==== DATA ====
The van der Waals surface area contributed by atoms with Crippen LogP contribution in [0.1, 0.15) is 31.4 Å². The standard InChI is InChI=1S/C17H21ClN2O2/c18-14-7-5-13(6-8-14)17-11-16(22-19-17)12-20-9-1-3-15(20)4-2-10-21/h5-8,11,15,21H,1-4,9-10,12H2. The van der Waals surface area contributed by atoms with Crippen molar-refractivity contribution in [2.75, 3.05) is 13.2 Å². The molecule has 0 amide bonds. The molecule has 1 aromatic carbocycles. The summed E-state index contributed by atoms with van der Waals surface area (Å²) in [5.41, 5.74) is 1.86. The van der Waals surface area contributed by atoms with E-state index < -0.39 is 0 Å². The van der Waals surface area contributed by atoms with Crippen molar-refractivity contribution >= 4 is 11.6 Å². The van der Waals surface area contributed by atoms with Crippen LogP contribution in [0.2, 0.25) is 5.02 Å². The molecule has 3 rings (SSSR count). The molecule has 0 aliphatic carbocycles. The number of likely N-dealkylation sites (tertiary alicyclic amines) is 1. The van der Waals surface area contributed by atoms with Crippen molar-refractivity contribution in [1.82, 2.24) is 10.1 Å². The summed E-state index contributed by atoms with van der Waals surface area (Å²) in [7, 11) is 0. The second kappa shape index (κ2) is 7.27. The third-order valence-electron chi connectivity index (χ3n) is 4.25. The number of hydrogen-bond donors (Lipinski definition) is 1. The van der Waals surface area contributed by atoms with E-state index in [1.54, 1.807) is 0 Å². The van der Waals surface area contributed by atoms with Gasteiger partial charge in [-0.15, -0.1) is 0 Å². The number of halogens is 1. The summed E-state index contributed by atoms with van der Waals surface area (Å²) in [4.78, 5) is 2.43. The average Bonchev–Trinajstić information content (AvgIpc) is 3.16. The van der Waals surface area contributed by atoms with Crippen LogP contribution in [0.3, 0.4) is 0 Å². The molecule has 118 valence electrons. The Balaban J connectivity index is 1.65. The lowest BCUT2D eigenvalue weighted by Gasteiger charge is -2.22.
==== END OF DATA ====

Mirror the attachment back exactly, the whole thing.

The van der Waals surface area contributed by atoms with Crippen LogP contribution in [0.1, 0.15) is 31.4 Å². The standard InChI is InChI=1S/C17H21ClN2O2/c18-14-7-5-13(6-8-14)17-11-16(22-19-17)12-20-9-1-3-15(20)4-2-10-21/h5-8,11,15,21H,1-4,9-10,12H2. The van der Waals surface area contributed by atoms with Crippen molar-refractivity contribution in [2.75, 3.05) is 13.2 Å². The molecule has 0 amide bonds. The molecule has 1 aromatic carbocycles. The summed E-state index contributed by atoms with van der Waals surface area (Å²) in [5.41, 5.74) is 1.86. The van der Waals surface area contributed by atoms with E-state index < -0.39 is 0 Å². The van der Waals surface area contributed by atoms with Crippen molar-refractivity contribution >= 4 is 11.6 Å². The van der Waals surface area contributed by atoms with Crippen LogP contribution in [0.2, 0.25) is 5.02 Å². The molecule has 3 rings (SSSR count). The molecule has 0 aliphatic carbocycles. The number of likely N-dealkylation sites (tertiary alicyclic amines) is 1. The van der Waals surface area contributed by atoms with Crippen molar-refractivity contribution in [1.82, 2.24) is 10.1 Å². The summed E-state index contributed by atoms with van der Waals surface area (Å²) in [7, 11) is 0. The second kappa shape index (κ2) is 7.27. The third-order valence-electron chi connectivity index (χ3n) is 4.25. The number of hydrogen-bond donors (Lipinski definition) is 1. The van der Waals surface area contributed by atoms with E-state index in [1.54, 1.807) is 0 Å². The van der Waals surface area contributed by atoms with Gasteiger partial charge in [-0.15, -0.1) is 0 Å². The number of halogens is 1. The summed E-state index contributed by atoms with van der Waals surface area (Å²) in [4.78, 5) is 2.43. The average Bonchev–Trinajstić information content (AvgIpc) is 3.16. The van der Waals surface area contributed by atoms with Crippen LogP contribution in [0.3, 0.4) is 0 Å². The molecule has 118 valence electrons. The Balaban J connectivity index is 1.65. The lowest BCUT2D eigenvalue weighted by Gasteiger charge is -2.22.